A nationwide scheme in Germany to protect its declining insect population has proved a hit. Germany’s meadows have brought back the bees and other insects so vital to the ecosystem. These mini islands of wilderness number over a hundred and are spread all over Germany.
Baerwaldstrasse is one of Germany’s meadows that are covered with wild plants and flowers. Red poppies, white cow parsley, blue cornflowers can be spied amidst a sea of wild grass and nettles. Swarms of various insects buzz over these flowers.
Germany’s meadows have transformed the urban landscape and were planted with the sole aim of reversing the significant decline in the insect population. This has played havoc with the ecology of space as insects, especially bees are vital for pollination.
A Must For Insect Populations
The insect population has been decimated across the world, thanks to the destruction of their natural habitat, and the indiscriminate use of pesticides. It has been estimated that 25% of the insect population on land has been destroyed in the preceding 3 decades, and it has been going down at a rate of 9% every 10 years.
The figures are 50% if you calculate for the past 75 years. It is estimated that most insects would disappear within another 100 years. And that would spell catastrophe for human existence.
The Midwestern and western parts of the US and Europe have encountered devastating loss in insect population in the past 50 years. Germany alone has 580 types of wild bees, over half of which are in danger and could soon be extinct.
A study released by the German Entomological Society of Krefeld in 2017 has shown that there has been a 3 quarter decline in the total biomass of flying insects in the protected areas of Germany in the last three decades.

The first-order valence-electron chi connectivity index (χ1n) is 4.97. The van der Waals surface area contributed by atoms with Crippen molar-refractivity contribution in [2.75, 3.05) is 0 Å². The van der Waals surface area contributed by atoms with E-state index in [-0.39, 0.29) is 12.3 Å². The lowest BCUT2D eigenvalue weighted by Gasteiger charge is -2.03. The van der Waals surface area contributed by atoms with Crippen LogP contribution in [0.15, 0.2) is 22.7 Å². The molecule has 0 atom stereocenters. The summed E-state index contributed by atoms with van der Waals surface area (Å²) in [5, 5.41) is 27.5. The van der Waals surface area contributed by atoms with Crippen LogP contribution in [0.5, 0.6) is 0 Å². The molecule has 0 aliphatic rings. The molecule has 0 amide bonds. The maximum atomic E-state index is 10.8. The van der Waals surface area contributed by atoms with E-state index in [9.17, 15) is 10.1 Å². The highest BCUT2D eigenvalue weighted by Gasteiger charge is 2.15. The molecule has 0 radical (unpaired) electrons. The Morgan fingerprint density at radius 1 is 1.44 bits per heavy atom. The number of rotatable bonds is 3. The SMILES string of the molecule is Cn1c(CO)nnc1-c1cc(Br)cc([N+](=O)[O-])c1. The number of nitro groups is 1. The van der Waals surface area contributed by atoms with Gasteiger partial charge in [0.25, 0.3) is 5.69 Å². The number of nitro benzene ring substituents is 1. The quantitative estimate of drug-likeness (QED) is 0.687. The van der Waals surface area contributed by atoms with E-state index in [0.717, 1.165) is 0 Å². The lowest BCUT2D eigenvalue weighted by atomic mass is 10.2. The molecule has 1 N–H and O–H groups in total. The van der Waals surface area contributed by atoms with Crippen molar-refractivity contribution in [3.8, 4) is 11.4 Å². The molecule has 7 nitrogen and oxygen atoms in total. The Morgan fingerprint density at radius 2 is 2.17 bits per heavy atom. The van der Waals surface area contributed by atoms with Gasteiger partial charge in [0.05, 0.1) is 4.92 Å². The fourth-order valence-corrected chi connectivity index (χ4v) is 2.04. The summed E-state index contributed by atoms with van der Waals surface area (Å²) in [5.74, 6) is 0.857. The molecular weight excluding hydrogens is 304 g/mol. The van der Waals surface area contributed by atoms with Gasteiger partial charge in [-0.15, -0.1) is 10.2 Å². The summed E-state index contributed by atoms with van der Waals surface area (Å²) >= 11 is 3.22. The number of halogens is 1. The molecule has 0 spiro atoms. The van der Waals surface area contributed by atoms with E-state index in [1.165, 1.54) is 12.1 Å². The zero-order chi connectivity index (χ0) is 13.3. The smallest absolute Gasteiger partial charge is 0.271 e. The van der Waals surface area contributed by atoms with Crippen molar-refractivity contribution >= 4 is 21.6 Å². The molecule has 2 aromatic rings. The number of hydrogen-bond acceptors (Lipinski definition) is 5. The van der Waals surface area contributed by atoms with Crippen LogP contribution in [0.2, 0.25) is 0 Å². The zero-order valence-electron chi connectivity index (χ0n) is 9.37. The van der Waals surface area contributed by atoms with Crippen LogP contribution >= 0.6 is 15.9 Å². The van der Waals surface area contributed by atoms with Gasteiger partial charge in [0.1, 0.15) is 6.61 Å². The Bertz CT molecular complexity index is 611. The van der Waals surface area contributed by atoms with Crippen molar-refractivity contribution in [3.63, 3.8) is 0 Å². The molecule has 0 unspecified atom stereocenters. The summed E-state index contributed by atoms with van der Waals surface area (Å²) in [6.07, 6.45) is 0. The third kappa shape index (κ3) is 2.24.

Climate change has been the greatest factor for the decline in the population of insects, most of which are delicate but are vital for the sustenance of the ecology. The use of pesticides, biofuel emissions, changes in land-use patterns, loss of habitat, and the lighting of the night sky are reasons that are destroying their population.
Scientists have termed the drastic loss in biodiversity as an ‘insect apocalypse’ and are warning of its effects on our lives as they constitute the very basis of life. Most insects perform vital jobs such as pollinating the flowers, aerating the natural soil, and nutrients recycling.
The decimation of the population of bees and various other pollinators could lead to a drastic fall in the production of crops and affect the food security of the planet. An overwhelming number of crops depend on natural pollination and would affect over 80% of the leading food crops around the world. 87 of the 115 leading crops around the world are heavily dependent on natural pollination and add up to 35% of the total world food production.
Germany’s Meadows Could Combine To Create An Urban Wilderness
Germany’s meadows are a desperate attempt to combat this catastrophic drop in the population of insects. The mini wilderness that has come upon Baerwaldstrasse in Kreuzberg, a suburb in Berlin is a sign of the success of such urban wilderness.
Germany’s meadows were planted in the last 3 years and have finally bloomed fully this summer, transforming the urban landscape. The city of Berlin has earmarked around $2.08 million for seeding and nurturing the wild gardens in and around the city which number over 50.
Germany’s meadows have also come up in Munich, where 30 such wilderness have come up. Leipzig, Stuttgart, Hamburg, and Braunschweig have begun similar initiatives.
The trend of Germany’s meadows began in Hamburg back in 2015 when the authorities unveiled a series of wildflower beds on top of bus shelters. The Nature and Biodiversity Conservation Union of Germany has been receiving requests for help from residents who want to have their own wildflowers beds, and want to transform their manicured lawns into green spaces for insects to thrive.
The blooms also have their aesthetic appeal, but experts say that the urban initiatives to save Germany’s meadows need to be replicated in the rural areas if there has to be any effect. A network of increasing numbers of such green hotspots could eventually lead to a green cover even in urban areas.